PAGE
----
On His "A" Game: Bill's Royal Oak 5402
If you’re a regular Watch Patina reader, then you remember last month's story about Josh’s 40th Anniversary Royal Oak. Up this week is Bill, and he’s brought along the original Royal Oak "Jumbo,” arguably one of the Seven Wonders of the Watch World. And, as if that wasn't enough, Bill’s also sharing three Universal Genève Compaxes he once owned, including one with a reverse "Panda" dial he gets full credit for dubbing the “Evil Nina.” Enjoy this one folks...
Buying, selling, and trading watches involves a lot of the same emotions you contend with in your everyday life: Following your heart, trusting your gut, and living with your decisions - just to name a few. Bill’s faced all of these feelings in his short time as a collector, all leading to his very special Audemars Piguet Royal Oak.
Just like you’re taught to respect your elders, there’s an unspoken rule in the watch community that certain brands and models are supposed to be treated with admiration - even if they’re not your cup of tea. Audemars Piguet's legendary Royal Oak is one of those models. But in the early days of Bill’s collecting, whenever he came across a photo of one, he thought it was the “ugliest thing” and “didn’t get” what all the fuss was about over its design? He couldn't relate to its Oysterquartz-like case and integrated bracelet from another era.
If you follow Bill on Instagram, @wristfactor, you know he’s a New Yorker - a Brooklynite for the past 11 years. You also know from his posts that he’s a fixture at Red Bar Crew meetups. During his first appearance at Red Bar, one of the group's founding fathers, Adam Craniotes - Instagram @craniotes - let him try on his Audemars Royal Oak ref. 15202. The moment Bill clasped it's integral link bracelet and saw the light dance off the petite tapisserie dial, his whole opinion of the Royal Oak changed.
Coincidentally, Bill shared the same wrist size as Adam, allowing him to instantly appreciate the Royal Oak's luxurious look and feel, yet at the same time, it's stealth aura. Bill was "star struck" and couldn’t shake the encounter. When he came down off his high, reality set in that he couldn’t afford it...yet.
The other watch Bill fell in love with was the Rolex Daytona. Specifically, a ref. 6263 "Panda" dial with a “Big Red” Daytona logo. Owning a vintage Daytona quickly overtook buying a Royal Oak, even though both watches were out of his reach, financially speaking.
To hold himself over, he hunted-down chronographs from a brand called Universal Genève. Their Compax line not only looked like the ref. 6263 Daytona, but also shared the same movement: The famous Valjoux 72. Bill liked the idea of pursuing a watch similar to the "Big Red" Daytona in all aspects but name, and price (as of a few years ago Universal Compaxes, if found, could be bought for a few thousand dollars).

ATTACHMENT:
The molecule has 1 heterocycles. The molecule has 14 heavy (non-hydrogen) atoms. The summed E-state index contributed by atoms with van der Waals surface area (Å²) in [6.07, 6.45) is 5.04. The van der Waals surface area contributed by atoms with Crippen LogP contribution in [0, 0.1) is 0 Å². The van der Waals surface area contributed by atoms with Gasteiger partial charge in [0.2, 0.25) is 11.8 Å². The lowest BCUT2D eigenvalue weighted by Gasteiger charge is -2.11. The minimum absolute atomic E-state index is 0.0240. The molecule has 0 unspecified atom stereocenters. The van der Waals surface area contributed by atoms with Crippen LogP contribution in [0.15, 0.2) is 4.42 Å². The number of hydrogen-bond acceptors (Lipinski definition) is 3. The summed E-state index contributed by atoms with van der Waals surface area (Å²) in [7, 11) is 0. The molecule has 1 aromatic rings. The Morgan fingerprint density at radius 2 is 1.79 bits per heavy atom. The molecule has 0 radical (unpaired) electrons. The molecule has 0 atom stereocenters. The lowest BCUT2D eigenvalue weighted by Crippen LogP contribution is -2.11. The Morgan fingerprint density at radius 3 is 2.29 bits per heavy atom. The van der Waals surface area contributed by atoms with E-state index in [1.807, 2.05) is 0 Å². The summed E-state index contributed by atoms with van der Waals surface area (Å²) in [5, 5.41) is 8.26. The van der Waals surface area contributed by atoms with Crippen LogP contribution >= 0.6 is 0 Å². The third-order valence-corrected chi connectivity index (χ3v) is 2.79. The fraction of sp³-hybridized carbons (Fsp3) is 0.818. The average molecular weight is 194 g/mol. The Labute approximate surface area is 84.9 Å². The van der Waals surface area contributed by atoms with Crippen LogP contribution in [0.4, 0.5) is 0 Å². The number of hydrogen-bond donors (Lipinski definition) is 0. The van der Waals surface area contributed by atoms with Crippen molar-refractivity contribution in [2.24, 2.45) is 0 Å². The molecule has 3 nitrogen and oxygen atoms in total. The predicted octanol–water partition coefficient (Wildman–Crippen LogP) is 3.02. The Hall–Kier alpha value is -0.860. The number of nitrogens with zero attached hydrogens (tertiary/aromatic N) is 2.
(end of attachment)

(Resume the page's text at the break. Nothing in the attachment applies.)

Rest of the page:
It's the stuff of legend the way Bill managed to wrangle up a trio of prime Compax examples from international sellers, including one with a rare tropical "Panda" dial affectionately known as the “Nina Rindt,“ which was featured on HODINKEE.
Eventually Bill came to a crossroads: The Universals were supposed to be a purely speculative move; he didn't count on falling in love with them. But the market for Universal Genève was heating up. It was a tough call for Bill to let go, but he decided to cash in his chips and entrusted analog/shift to broker the sales.
All three Universals sold in less than 48 hours. Between Bill’s sudden windfall and money he'd been saving up, he had enough to buy his "exit watch," a vintage "Big Red" Daytona. Unfortunately, now that he was ready, he couldn't seem to find one in a condition to his liking.
With money burning a hole is his pocket, and a trip on the horizon to Korea, he dipped into his Daytona fund and splurged on a Leica camera. Bill quickly reassessed his watch budget, and with his remaining money, realized he could buy a modern ref. 15202 Royal Oak. But on second thought, being more of a "vintage guy," he decided he'd rather have an older B or C Series Royal Oak, which would cost about the same.
Every week an email is sent out to the Red Bar Crew members with details about upcoming get togethers. Sometimes at the bottom of the email message is a list of watches for sale. One week Bill noticed a short description: AP Royal Oak A Series. He found out that the watch was inherited and being sold on behalf of the owner. Bill got in touch, found out that the price was firm, but fair (and in the neighborhood of what he was planning to spend on a B or C Series).
If the ref. 15202 sung to him, this A Series serenaded him. The watch "shined in an unquantifiable way." Looking back on the purchase, Bill recalls how much luck played a factor: This rare watch was not listed on any forums or known about by any major dealers. It was simply a "pocket listing" from Red Bar.
In life, we face choices that are no brainers and others that are more difficult calls. How you choose to respond impacts your life, or in the case of watches, shapes your collection. It wasn't easy for Bill to say sayonara to not one, but three Universal Genève Compaxes. He could dwell on the fact that they're worth more today than when he sold them. Instead, he's happy he stuck with his game plan to get into a dream watch (that also happens to be pretty valuable).
At times he misses the Universals; they now exist in pictures and memories only. But he absolutely loves his AP: It makes him "feel taller" and "more confident" whenever he wears it.
A "Big Red" Daytona remains elusive. And getting one means he'd probably have to sell his A Series, something he's not ready to do quite yet, if ever. But if the time comes, Bill can draw from past experience to help make that decision.
All photography courtesy of William Bright.